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Shelter Placements Continue to Rock Brooklyn

by Joe Gonzalez
One of the hottest issues in the whole of Brooklyn is where to put the waves of immigrants and the homeless.
With no prior notice to local residents, New York City cut a highly controversial no-bid emergency contract of $45 million dollars to open a homeless shelter in the Brooklyn neighborhood of Clinton Hill; the shelter is sited at 47 Hall Street. Shortly thereafter, yet another shelter opened, again with no advanced notice to residents. This one is located at 29 Ryerson Street, a mere one block away from the Hall Street shelter; both are sited directly across the street from the historic Brooklyn Navy Yard.

For months local residents were making many complaints about the sudden crush of people numbering about 4,000 living in the two shelters, hi-rise former factories.

The many complaints were heard by longtime resident and former District Leader Renee Collymore. Ms. Collymore scheduled a Community Town Hall meeting to receive the residents’ concerns. The meeting was set weeks ago for Monday May 6, 2024 at the historic Lafayette Masonic Lodge in Fort Greene.

Five hours before the 6 pm meeting was to begin, Ms. Collymore got a telephone call from a Lodge official, who without further explanation, canceled the meeting. According to Ms. Collymore, about 30 minutes later, she received a call from former city councilperson, resident, and now Attorney General Letitia James, who had heard that the meeting was canceled, despite the former support of the Temple.


Ms. Collymore said, “The Attorney General understood the importance of the voices of the community being heard,” and called Reverend Clinton Miller, Senior Pastor at the Historic Brown Memorial Church and secured the use of that Church’s Hall as an alternate meeting site.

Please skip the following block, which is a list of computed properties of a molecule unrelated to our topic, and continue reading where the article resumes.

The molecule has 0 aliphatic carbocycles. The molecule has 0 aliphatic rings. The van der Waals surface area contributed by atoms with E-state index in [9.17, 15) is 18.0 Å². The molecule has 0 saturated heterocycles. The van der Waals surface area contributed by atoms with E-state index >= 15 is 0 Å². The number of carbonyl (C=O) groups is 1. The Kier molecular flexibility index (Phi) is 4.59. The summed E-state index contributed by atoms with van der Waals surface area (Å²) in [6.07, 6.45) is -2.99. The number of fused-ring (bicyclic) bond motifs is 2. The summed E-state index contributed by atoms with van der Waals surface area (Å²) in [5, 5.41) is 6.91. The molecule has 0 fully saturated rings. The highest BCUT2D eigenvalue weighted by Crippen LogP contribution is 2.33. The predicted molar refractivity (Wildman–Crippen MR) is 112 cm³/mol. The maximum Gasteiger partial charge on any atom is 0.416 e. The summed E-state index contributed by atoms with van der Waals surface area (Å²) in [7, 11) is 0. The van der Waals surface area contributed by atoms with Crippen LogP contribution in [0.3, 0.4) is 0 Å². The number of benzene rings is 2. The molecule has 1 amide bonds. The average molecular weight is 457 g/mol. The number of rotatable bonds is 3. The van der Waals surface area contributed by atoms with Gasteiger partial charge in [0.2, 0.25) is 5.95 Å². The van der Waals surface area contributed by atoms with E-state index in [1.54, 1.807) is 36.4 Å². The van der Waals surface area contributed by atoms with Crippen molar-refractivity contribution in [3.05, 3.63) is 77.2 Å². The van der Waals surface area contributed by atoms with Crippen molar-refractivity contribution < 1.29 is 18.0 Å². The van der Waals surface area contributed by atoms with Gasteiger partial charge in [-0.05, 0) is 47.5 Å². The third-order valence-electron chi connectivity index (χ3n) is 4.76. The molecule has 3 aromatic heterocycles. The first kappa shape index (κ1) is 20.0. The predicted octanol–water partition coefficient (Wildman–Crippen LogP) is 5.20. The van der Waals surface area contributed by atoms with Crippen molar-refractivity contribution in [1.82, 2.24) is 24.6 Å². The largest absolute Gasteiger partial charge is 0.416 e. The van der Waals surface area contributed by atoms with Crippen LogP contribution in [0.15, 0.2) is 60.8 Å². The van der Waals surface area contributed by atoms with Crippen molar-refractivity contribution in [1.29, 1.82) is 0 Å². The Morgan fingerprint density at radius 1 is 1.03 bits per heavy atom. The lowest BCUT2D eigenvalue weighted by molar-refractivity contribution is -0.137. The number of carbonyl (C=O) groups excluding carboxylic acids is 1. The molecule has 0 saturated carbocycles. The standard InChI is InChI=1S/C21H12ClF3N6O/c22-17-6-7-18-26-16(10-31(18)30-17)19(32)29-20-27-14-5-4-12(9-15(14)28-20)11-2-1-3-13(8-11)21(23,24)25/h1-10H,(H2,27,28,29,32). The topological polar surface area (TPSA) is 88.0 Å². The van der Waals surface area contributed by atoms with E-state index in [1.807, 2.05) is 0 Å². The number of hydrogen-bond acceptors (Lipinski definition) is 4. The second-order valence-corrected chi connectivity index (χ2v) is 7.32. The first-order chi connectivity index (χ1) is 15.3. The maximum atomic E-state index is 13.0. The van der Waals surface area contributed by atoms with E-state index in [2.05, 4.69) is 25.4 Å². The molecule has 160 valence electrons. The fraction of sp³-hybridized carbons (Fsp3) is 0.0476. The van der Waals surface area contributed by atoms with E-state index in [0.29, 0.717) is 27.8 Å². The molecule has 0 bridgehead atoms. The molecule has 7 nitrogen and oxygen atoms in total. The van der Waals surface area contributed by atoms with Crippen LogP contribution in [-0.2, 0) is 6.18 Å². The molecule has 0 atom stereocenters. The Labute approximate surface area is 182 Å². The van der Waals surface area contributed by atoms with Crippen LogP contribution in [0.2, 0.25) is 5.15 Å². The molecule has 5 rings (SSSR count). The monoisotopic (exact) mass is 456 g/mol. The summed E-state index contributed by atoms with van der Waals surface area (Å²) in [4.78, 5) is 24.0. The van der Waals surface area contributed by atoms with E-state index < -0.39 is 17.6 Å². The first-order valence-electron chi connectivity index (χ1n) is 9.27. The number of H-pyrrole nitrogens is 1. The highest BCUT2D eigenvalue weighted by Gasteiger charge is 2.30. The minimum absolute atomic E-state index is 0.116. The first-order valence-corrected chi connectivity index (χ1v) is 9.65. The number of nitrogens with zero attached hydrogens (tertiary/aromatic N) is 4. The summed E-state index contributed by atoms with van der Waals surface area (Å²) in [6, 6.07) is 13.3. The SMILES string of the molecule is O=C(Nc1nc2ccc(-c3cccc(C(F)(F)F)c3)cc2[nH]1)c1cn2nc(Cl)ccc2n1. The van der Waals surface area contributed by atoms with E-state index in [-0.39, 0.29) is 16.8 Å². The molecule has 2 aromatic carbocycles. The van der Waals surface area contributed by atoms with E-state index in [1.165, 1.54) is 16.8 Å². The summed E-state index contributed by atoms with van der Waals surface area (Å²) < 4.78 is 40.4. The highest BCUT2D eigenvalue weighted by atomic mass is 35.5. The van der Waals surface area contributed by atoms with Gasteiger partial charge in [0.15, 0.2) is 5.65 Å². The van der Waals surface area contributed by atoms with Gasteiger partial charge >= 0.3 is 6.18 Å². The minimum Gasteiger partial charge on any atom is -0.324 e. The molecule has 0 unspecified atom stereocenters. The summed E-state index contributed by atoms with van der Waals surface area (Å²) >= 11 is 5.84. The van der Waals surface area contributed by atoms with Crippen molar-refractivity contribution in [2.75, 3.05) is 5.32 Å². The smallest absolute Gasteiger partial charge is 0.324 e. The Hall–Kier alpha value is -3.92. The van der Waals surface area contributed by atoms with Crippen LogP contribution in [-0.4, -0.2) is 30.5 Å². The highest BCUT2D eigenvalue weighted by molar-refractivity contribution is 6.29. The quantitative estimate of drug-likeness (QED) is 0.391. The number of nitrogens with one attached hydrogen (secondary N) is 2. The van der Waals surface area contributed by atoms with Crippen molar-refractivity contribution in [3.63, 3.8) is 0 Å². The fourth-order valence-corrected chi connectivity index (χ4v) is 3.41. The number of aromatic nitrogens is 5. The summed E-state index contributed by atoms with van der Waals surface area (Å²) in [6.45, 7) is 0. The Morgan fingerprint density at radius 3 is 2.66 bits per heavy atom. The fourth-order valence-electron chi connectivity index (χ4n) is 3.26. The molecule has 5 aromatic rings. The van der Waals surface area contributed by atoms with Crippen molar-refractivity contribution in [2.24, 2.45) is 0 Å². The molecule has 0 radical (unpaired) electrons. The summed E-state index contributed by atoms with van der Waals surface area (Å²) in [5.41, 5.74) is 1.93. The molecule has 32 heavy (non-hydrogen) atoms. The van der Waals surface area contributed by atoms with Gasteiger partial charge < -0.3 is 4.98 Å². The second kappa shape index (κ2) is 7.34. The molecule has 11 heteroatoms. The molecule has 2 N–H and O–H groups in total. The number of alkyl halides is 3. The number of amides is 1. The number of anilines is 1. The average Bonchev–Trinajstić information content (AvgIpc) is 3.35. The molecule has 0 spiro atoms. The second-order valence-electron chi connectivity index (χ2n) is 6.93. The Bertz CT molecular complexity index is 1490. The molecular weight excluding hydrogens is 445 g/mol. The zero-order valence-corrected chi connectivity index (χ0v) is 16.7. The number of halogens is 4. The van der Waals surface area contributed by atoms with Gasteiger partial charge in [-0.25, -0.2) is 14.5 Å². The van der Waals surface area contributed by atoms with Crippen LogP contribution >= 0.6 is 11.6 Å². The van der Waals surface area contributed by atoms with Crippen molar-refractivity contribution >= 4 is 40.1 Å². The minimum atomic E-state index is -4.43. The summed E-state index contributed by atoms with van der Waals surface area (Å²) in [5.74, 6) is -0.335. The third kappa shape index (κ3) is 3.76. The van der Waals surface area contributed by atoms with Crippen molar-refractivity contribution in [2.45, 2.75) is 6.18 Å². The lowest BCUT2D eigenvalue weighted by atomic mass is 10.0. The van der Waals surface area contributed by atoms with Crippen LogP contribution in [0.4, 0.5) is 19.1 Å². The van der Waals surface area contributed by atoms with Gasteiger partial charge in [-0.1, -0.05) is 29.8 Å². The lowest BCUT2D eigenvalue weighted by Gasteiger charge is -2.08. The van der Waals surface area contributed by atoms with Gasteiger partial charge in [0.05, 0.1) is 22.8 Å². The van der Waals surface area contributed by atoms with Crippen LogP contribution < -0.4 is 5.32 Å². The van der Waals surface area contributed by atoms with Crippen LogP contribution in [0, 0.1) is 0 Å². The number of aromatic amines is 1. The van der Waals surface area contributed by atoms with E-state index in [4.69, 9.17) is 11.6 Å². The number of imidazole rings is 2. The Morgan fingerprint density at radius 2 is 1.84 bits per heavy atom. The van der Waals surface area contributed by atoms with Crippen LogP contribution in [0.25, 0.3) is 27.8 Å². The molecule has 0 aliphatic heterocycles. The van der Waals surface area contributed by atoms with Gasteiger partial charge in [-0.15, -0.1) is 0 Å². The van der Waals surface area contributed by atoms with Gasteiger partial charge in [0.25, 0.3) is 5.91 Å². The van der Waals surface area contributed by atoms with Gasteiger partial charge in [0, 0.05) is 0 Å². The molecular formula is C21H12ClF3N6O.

(Publisher’s Note: See Ms. Collymore’s accounting of the ensuing drama of the last minute change in accompanying sidebar.)

The overflow crowd was stunning with over three hundred residents showing up. Indeed, over 150 more residents were turned away when the Hall reached capacity.

Ms. Collymore called in various NYPD Officials including Brooklyn North Patrol Chief Scott N. Henderson and 88th Precinct Commander Captain Michael Goodchild. Both spoke about the NYPD response to community complaints to low level crimes such as smoking marijuana, alcohol drinking, sleeping in the park overnight and homeless generally leaving trash around. There was not one City, State or Federal elected public official who bother to attend although some sent their staffers to read a written script of concern from a prepared statement.

Local residents lined up and over twenty-five railed about the various concerns of health and safety, including sometimes hundreds of homeless people milling about the City Park sited at Hall Street and Park Avenue.

The local Business Improvement District (BID) Office was represented by its Director, Amanda Zenteno, who ran off a laundry list of complaints from area stores and residents about the homeless situation. They included lack of English-speaking proficiency, lack of clothes and health supplies or even a locked storage lockers to secure their belongings.


This resulted in the homeless carrying around all of their property everywhere they went. Ms. Zenteno added that there remains the unresolved matter of the newly arrived getting Federal work permits. Because they are not U.S. citizens, they cannot get a social security number which in turn means they cannot open a bank account.

The problems abound and appear to not be going away any time soon—and indeed may even get worse due to reports that NYC will in the near term enlarge the current number of 4,000 homeless at those two shelters to 7,000.

It remains to be seen what will happen next but its certain Renee Collymore will be watching and organizing future meetings to hear residents concerns.